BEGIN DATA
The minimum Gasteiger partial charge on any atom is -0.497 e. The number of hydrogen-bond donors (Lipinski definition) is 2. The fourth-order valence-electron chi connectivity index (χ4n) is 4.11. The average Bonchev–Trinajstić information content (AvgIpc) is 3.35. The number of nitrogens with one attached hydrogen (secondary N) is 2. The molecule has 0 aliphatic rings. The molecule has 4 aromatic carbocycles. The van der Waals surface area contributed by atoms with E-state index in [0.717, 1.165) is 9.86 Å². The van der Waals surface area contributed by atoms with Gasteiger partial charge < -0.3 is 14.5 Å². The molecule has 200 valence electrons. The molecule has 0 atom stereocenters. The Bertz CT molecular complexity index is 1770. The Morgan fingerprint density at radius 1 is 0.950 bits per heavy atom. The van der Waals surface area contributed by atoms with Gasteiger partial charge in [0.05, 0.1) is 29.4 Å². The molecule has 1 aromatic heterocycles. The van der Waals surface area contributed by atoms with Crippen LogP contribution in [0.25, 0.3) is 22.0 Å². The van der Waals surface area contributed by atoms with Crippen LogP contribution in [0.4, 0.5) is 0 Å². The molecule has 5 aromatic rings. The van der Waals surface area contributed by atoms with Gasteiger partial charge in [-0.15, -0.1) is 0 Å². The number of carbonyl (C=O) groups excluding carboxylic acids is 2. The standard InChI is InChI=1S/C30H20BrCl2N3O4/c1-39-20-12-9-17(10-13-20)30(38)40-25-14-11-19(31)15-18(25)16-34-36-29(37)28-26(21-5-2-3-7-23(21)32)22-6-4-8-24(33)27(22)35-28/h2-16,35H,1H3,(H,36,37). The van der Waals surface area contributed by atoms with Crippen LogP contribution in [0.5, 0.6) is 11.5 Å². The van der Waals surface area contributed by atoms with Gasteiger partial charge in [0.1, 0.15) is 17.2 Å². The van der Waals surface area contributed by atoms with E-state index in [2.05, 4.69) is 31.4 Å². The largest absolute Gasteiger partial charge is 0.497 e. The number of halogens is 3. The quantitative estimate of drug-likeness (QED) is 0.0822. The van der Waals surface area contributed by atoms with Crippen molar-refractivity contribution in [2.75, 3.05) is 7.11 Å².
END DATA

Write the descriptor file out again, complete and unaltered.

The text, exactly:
The minimum Gasteiger partial charge on any atom is -0.497 e. The number of hydrogen-bond donors (Lipinski definition) is 2. The fourth-order valence-electron chi connectivity index (χ4n) is 4.11. The average Bonchev–Trinajstić information content (AvgIpc) is 3.35. The number of nitrogens with one attached hydrogen (secondary N) is 2. The molecule has 0 aliphatic rings. The molecule has 4 aromatic carbocycles. The van der Waals surface area contributed by atoms with E-state index in [0.717, 1.165) is 9.86 Å². The van der Waals surface area contributed by atoms with Gasteiger partial charge < -0.3 is 14.5 Å². The molecule has 200 valence electrons. The molecule has 0 atom stereocenters. The Bertz CT molecular complexity index is 1770. The Morgan fingerprint density at radius 1 is 0.950 bits per heavy atom. The van der Waals surface area contributed by atoms with Gasteiger partial charge in [0.05, 0.1) is 29.4 Å². The molecule has 1 aromatic heterocycles. The van der Waals surface area contributed by atoms with Crippen LogP contribution in [0.25, 0.3) is 22.0 Å². The van der Waals surface area contributed by atoms with Crippen LogP contribution in [0.4, 0.5) is 0 Å². The molecule has 5 aromatic rings. The van der Waals surface area contributed by atoms with Gasteiger partial charge in [-0.15, -0.1) is 0 Å². The number of carbonyl (C=O) groups excluding carboxylic acids is 2. The standard InChI is InChI=1S/C30H20BrCl2N3O4/c1-39-20-12-9-17(10-13-20)30(38)40-25-14-11-19(31)15-18(25)16-34-36-29(37)28-26(21-5-2-3-7-23(21)32)22-6-4-8-24(33)27(22)35-28/h2-16,35H,1H3,(H,36,37). The van der Waals surface area contributed by atoms with Crippen LogP contribution in [0.5, 0.6) is 11.5 Å². The van der Waals surface area contributed by atoms with Gasteiger partial charge in [0.1, 0.15) is 17.2 Å². The van der Waals surface area contributed by atoms with E-state index in [2.05, 4.69) is 31.4 Å². The largest absolute Gasteiger partial charge is 0.497 e. The number of halogens is 3. The quantitative estimate of drug-likeness (QED) is 0.0822. The van der Waals surface area contributed by atoms with Crippen molar-refractivity contribution in [2.75, 3.05) is 7.11 Å².